The Joy in a Good Meal

I write this after the news of Anthony Bourdain’s passing has hit. He was one of my favorites to watch on the Travel Channel and CNN, and I thought to write something deep and insightful but I have yet to finish my first cup of coffee, so my mind drifted and a phrase popped into my head. Buen Provecho, translation? Enjoy your meal. The three countries I have gone to that use this phrase is Puerto Rico, United States, and France.

When it is said in the States, I believe it is said with only a hint of care. It is said mostly by servers who get paid the bare minimum and who by and large don’t care. The fake smile and infliction in the voice is the same for each table, granted if you are a regular you might have a vaguely different experience and there now runs an 80% chance the server will care if something is wrong with your food, but in all actuality it is the servers job to take your order and bring it to you, plastered smiles and all.

“Enjoy your meal,” as they run to the next table or back to the server stations.

“Buen Provecho,” says the mesera.

“Buen Provecho,” says the family next to you.

“Buen Provecho,” says the old man passing by.

“Gracias, igual,” you say to all of them.

In Puerto Rico meals are taken seriously. This is a time that is more often then not spent with family. In addition, the food is prepared with such love that everyone can’t help but wish you a good meal. When you’re in PR and eating, you are tasting it’s history, you are sampling what Puerto Ricans are made of. The flavors of the Taino, African, and Spaniards blend so wonderfully into something that brings you to a home you didn’t know you had.

Even in my college years, everyone understood just how hard it was to get a full meal between classes, so many times I would be walking to the library eating a bag of chips, and people would wish me a good meal regardless.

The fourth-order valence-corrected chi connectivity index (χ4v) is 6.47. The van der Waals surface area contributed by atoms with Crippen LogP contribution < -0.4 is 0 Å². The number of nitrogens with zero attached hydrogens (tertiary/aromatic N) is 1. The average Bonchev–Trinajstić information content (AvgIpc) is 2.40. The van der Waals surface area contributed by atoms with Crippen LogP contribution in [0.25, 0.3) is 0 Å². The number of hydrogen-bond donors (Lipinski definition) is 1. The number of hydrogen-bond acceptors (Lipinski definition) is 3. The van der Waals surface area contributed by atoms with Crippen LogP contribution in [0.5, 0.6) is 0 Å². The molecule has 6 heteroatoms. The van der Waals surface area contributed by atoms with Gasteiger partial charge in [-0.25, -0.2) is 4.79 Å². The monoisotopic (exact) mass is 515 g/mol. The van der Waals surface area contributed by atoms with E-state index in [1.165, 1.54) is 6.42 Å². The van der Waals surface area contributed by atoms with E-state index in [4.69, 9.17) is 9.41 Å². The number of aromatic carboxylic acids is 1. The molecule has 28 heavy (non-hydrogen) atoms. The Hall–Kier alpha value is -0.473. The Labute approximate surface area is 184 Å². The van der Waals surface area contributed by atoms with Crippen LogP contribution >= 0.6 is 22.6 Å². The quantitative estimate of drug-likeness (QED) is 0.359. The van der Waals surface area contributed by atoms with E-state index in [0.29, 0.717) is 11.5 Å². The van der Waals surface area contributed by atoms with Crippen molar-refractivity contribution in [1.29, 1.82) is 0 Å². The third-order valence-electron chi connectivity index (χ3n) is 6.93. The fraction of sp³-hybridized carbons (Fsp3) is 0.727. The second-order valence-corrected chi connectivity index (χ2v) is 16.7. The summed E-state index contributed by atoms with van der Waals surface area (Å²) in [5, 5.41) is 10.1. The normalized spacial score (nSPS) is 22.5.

Puerto Rico is known for it’s friendliness and meal time is no different. Puerto Ricans will always wish you a good meal, because it is a good meal. Anthony Bourdain himself could attest for how wonderful the island and food was something that could make him real happy.

France. The quintessential “Bon Appetit,” I only heard it said a couple of times, with the Parisian cockiness that oozed confidence. They knew that their food was good, great. Frances food made me happy beyond belief. It was delicate, and made with care. Whereas the Germans put their brainpower into engineering, the French put theirs into the food, and it shows.

French cuisine is known worldwide, most of the french words for kitchen and food isn’t even changed into other languages, it’s kept to it’s native French, because no one dares mess with perfection.

“Bon Appetit,” is said with well deserved confidence. They know the food is good, and they know that by the first bite you will agree.

“Meals make the society, hold the fabric together in lots of ways that were charming and interesting and intoxicating to me.”

-Anthony Bourdain (1956-2018)

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